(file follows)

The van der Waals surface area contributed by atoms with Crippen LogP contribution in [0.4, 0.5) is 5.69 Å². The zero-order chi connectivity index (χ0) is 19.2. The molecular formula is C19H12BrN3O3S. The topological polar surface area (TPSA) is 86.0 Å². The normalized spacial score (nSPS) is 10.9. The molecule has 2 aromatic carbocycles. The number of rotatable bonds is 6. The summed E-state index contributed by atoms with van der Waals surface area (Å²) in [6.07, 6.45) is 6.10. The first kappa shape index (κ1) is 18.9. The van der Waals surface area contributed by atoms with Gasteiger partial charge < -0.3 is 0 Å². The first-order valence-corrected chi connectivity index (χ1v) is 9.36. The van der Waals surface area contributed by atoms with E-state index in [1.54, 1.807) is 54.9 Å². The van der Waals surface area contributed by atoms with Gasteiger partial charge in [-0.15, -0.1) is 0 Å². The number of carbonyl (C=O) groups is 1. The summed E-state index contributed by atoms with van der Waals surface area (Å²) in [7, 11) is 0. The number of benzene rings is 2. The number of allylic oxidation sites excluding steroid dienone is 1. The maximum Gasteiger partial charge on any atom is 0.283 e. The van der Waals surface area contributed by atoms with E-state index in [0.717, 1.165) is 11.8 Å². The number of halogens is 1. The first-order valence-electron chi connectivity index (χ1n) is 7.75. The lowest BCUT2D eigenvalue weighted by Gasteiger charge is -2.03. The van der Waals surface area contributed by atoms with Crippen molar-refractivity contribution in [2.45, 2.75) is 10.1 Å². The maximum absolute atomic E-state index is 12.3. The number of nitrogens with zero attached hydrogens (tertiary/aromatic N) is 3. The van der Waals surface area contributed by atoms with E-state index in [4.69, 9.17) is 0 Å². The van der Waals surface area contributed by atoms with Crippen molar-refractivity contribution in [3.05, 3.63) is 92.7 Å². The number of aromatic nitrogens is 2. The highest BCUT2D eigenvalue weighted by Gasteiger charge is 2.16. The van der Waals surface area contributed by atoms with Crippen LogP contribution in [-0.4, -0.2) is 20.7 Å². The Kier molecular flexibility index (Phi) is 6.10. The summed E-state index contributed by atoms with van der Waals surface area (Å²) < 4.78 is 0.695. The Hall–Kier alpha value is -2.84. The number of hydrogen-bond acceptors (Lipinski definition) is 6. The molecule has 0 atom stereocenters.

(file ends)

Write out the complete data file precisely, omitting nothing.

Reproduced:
The van der Waals surface area contributed by atoms with Crippen LogP contribution in [0.4, 0.5) is 5.69 Å². The zero-order chi connectivity index (χ0) is 19.2. The molecular formula is C19H12BrN3O3S. The topological polar surface area (TPSA) is 86.0 Å². The normalized spacial score (nSPS) is 10.9. The molecule has 2 aromatic carbocycles. The number of rotatable bonds is 6. The summed E-state index contributed by atoms with van der Waals surface area (Å²) in [6.07, 6.45) is 6.10. The first kappa shape index (κ1) is 18.9. The van der Waals surface area contributed by atoms with Gasteiger partial charge < -0.3 is 0 Å². The first-order valence-corrected chi connectivity index (χ1v) is 9.36. The van der Waals surface area contributed by atoms with E-state index in [1.54, 1.807) is 54.9 Å². The van der Waals surface area contributed by atoms with Gasteiger partial charge in [-0.15, -0.1) is 0 Å². The number of carbonyl (C=O) groups is 1. The summed E-state index contributed by atoms with van der Waals surface area (Å²) in [7, 11) is 0. The number of benzene rings is 2. The number of allylic oxidation sites excluding steroid dienone is 1. The maximum Gasteiger partial charge on any atom is 0.283 e. The van der Waals surface area contributed by atoms with E-state index in [0.717, 1.165) is 11.8 Å². The number of halogens is 1. The first-order valence-electron chi connectivity index (χ1n) is 7.75. The lowest BCUT2D eigenvalue weighted by Gasteiger charge is -2.03. The van der Waals surface area contributed by atoms with Crippen molar-refractivity contribution in [2.45, 2.75) is 10.1 Å². The maximum absolute atomic E-state index is 12.3. The number of nitrogens with zero attached hydrogens (tertiary/aromatic N) is 3. The van der Waals surface area contributed by atoms with E-state index in [4.69, 9.17) is 0 Å². The van der Waals surface area contributed by atoms with Crippen molar-refractivity contribution in [3.05, 3.63) is 92.7 Å². The number of aromatic nitrogens is 2. The highest BCUT2D eigenvalue weighted by Gasteiger charge is 2.16. The van der Waals surface area contributed by atoms with Crippen LogP contribution in [-0.4, -0.2) is 20.7 Å². The Kier molecular flexibility index (Phi) is 6.10. The summed E-state index contributed by atoms with van der Waals surface area (Å²) < 4.78 is 0.695. The Hall–Kier alpha value is -2.84. The number of hydrogen-bond acceptors (Lipinski definition) is 6. The molecule has 0 atom stereocenters.